Experiential training for university students: a search for a model
Malimabe, Dulcie Pulane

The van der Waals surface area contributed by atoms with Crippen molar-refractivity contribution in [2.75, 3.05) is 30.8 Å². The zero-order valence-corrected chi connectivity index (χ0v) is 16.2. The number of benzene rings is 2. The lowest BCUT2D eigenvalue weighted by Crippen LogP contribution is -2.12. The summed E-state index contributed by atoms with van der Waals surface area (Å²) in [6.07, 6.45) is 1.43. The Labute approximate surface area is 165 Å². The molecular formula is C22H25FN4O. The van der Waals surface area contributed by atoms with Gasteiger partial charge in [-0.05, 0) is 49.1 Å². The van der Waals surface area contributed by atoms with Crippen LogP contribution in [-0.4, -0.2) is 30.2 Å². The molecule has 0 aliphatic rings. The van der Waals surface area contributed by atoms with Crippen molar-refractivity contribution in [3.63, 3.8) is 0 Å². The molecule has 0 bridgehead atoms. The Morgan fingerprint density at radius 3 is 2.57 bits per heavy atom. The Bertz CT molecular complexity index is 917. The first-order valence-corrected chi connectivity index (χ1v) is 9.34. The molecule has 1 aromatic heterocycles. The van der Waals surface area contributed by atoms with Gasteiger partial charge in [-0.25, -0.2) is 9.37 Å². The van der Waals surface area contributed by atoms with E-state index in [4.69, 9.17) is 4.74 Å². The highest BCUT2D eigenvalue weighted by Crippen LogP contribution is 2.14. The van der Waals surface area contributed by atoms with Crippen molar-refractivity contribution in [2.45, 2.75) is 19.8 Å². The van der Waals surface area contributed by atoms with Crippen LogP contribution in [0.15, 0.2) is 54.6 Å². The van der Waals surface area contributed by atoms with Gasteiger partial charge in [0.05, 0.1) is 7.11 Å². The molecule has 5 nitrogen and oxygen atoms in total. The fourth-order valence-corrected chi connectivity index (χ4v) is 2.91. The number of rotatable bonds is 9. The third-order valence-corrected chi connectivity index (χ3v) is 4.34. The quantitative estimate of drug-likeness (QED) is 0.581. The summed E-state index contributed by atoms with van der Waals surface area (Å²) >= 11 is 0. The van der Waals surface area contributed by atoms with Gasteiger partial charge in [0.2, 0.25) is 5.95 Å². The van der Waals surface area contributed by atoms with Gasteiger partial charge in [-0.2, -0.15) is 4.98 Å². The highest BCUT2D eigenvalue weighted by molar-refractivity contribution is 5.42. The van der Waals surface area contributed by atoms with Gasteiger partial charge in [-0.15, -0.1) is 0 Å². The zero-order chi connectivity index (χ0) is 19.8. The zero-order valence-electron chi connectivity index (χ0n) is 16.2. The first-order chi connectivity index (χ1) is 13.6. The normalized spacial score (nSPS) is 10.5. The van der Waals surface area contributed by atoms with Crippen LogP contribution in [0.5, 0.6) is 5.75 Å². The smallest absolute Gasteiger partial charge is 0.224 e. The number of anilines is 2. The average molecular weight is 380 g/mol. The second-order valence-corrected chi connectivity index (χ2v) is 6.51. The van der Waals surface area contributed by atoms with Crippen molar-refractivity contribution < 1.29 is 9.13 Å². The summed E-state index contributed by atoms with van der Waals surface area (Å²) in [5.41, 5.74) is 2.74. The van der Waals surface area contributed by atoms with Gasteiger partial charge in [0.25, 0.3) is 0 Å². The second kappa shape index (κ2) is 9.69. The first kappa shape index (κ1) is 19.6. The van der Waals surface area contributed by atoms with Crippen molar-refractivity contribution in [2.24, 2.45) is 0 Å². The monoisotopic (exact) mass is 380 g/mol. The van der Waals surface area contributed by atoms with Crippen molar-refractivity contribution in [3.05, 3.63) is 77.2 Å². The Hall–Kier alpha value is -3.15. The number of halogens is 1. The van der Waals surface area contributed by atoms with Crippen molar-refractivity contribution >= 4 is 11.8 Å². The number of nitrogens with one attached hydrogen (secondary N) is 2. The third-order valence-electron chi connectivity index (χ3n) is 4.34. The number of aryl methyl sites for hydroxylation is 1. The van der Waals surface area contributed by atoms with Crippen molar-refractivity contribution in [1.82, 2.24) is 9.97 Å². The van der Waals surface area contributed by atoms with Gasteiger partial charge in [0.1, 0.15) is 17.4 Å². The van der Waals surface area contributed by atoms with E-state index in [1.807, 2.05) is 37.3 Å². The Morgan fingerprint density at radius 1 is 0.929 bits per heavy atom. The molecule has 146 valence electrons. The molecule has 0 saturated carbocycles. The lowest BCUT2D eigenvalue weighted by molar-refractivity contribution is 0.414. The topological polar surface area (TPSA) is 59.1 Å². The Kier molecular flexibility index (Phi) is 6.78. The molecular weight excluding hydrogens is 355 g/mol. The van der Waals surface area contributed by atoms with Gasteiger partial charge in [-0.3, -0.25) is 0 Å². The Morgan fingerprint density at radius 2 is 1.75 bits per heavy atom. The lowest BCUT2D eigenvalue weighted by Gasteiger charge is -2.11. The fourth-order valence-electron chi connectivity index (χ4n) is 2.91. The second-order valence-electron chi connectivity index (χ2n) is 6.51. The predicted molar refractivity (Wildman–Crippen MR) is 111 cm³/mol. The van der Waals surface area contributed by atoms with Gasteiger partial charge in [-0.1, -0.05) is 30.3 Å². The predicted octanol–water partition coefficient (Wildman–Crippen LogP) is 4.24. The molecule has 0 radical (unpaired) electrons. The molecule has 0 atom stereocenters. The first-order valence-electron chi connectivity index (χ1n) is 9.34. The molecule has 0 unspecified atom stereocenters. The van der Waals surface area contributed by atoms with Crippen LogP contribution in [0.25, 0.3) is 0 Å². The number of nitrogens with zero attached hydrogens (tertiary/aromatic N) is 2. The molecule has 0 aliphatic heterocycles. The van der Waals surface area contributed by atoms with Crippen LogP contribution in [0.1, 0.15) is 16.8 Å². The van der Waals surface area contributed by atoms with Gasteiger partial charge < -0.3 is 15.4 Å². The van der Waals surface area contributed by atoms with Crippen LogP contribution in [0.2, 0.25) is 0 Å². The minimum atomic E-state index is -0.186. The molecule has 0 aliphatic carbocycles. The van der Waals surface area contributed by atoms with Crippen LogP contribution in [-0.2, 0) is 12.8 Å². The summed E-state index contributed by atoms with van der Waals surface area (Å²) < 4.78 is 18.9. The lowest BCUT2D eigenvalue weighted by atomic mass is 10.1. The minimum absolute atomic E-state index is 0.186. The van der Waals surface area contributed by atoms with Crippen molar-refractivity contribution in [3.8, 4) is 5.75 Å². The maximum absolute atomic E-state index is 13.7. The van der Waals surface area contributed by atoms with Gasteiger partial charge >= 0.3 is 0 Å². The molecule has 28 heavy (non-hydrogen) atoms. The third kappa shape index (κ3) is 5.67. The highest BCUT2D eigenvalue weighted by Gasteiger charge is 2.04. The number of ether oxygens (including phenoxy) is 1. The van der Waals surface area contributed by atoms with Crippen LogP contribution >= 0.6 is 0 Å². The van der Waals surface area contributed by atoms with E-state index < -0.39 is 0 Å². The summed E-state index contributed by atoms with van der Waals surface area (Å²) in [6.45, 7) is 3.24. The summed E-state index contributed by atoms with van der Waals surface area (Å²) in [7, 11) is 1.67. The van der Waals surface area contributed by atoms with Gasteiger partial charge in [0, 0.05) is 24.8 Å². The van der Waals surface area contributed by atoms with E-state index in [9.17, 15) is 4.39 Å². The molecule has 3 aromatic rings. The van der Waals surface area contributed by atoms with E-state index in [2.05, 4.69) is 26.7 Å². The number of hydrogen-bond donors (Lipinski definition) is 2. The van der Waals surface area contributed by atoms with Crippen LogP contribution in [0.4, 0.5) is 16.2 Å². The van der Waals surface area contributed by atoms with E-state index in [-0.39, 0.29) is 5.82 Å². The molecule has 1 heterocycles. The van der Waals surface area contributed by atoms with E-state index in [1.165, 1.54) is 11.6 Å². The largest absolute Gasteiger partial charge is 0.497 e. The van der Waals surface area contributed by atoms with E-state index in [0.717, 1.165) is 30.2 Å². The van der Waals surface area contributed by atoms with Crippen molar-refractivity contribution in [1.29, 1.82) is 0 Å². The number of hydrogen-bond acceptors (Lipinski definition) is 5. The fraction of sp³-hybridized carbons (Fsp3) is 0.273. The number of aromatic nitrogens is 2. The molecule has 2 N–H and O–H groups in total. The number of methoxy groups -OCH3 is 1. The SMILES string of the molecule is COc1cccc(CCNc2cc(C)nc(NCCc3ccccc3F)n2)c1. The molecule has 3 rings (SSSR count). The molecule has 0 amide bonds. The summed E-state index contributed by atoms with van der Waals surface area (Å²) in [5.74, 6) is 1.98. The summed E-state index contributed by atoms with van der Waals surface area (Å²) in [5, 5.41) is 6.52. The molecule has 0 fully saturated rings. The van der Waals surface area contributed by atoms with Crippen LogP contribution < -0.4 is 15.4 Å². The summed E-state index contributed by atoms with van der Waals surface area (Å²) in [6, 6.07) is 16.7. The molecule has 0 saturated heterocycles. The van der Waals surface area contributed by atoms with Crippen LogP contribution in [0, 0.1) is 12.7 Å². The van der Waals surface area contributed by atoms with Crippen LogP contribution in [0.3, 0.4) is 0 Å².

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This study examines the problems posed by a lack of experiential training at universities. The factors investigated include the high level of unemployment amongst university graduates and poor performance among new entrants in organizations. The major aim of this study was to explore the possibility of developing a model of experiential training for university students. This was done through the exploration of opinions of university graduates (both unemployed and employed), human resource officers and experienced employers to contribute towards experiential training policies in the universities in South Africa. The research is a qualitative study of the Phenomenological paradigm. Also used is an exploratory and descriptive perspective. Unstructured (open-ended questions) with schedules were designed to collect relevant information through in-depth interviews and participant observation. A research sample was drawn by means of using the Snowball sampling Technique. The results of this study indicated that universities of higher learning should as a challenge make an effort to change the process of higher education by introducing various models of experiential training such as internship programs, externship programs, work or job-shadowing programs, cooperative education or work study programs, and learnership programs. As experiential training is a field with a wide proliferation of terms, each institution can decide what it would like to name its pet program. To achieve the above goal, an eclectic approach to experiential training was proposed, and should be structured in such a way that it helps to bring the two cultures of education and work closer together. The aim should be to provide the students the opportunities to gain and acquire the necessary skills, knowledge and practical work experience related to their field of studies, therefore, making education a better preparation for working life. Suggestions for further research were proposed focusing on graduates' employability patterns in South Africa.